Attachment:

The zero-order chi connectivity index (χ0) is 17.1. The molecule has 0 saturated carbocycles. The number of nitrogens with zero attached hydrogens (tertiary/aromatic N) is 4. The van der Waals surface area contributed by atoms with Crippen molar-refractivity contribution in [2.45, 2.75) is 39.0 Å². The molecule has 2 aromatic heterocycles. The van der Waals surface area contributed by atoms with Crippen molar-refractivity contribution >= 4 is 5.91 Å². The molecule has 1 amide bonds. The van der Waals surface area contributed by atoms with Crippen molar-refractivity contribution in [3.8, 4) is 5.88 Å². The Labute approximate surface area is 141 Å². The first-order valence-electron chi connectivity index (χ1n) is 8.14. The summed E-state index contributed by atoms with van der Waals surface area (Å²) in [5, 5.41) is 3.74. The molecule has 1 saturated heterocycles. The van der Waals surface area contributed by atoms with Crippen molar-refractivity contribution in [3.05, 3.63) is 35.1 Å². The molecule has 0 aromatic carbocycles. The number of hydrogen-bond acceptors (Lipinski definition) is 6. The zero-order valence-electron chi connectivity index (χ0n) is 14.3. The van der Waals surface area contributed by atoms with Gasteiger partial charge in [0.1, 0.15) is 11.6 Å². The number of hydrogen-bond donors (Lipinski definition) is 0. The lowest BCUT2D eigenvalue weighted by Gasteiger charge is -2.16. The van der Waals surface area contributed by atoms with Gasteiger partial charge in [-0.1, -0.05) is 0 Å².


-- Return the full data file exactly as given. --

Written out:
The zero-order chi connectivity index (χ0) is 17.1. The molecule has 0 saturated carbocycles. The number of nitrogens with zero attached hydrogens (tertiary/aromatic N) is 4. The van der Waals surface area contributed by atoms with Crippen molar-refractivity contribution in [2.45, 2.75) is 39.0 Å². The molecule has 2 aromatic heterocycles. The van der Waals surface area contributed by atoms with Crippen molar-refractivity contribution >= 4 is 5.91 Å². The molecule has 1 amide bonds. The van der Waals surface area contributed by atoms with Crippen molar-refractivity contribution in [3.8, 4) is 5.88 Å². The Labute approximate surface area is 141 Å². The first-order valence-electron chi connectivity index (χ1n) is 8.14. The summed E-state index contributed by atoms with van der Waals surface area (Å²) in [5, 5.41) is 3.74. The molecule has 1 saturated heterocycles. The van der Waals surface area contributed by atoms with Crippen molar-refractivity contribution in [3.05, 3.63) is 35.1 Å². The molecule has 0 aromatic carbocycles. The number of hydrogen-bond acceptors (Lipinski definition) is 6. The zero-order valence-electron chi connectivity index (χ0n) is 14.3. The van der Waals surface area contributed by atoms with Gasteiger partial charge in [0.1, 0.15) is 11.6 Å². The number of hydrogen-bond donors (Lipinski definition) is 0. The lowest BCUT2D eigenvalue weighted by Gasteiger charge is -2.16. The van der Waals surface area contributed by atoms with Gasteiger partial charge in [-0.1, -0.05) is 0 Å².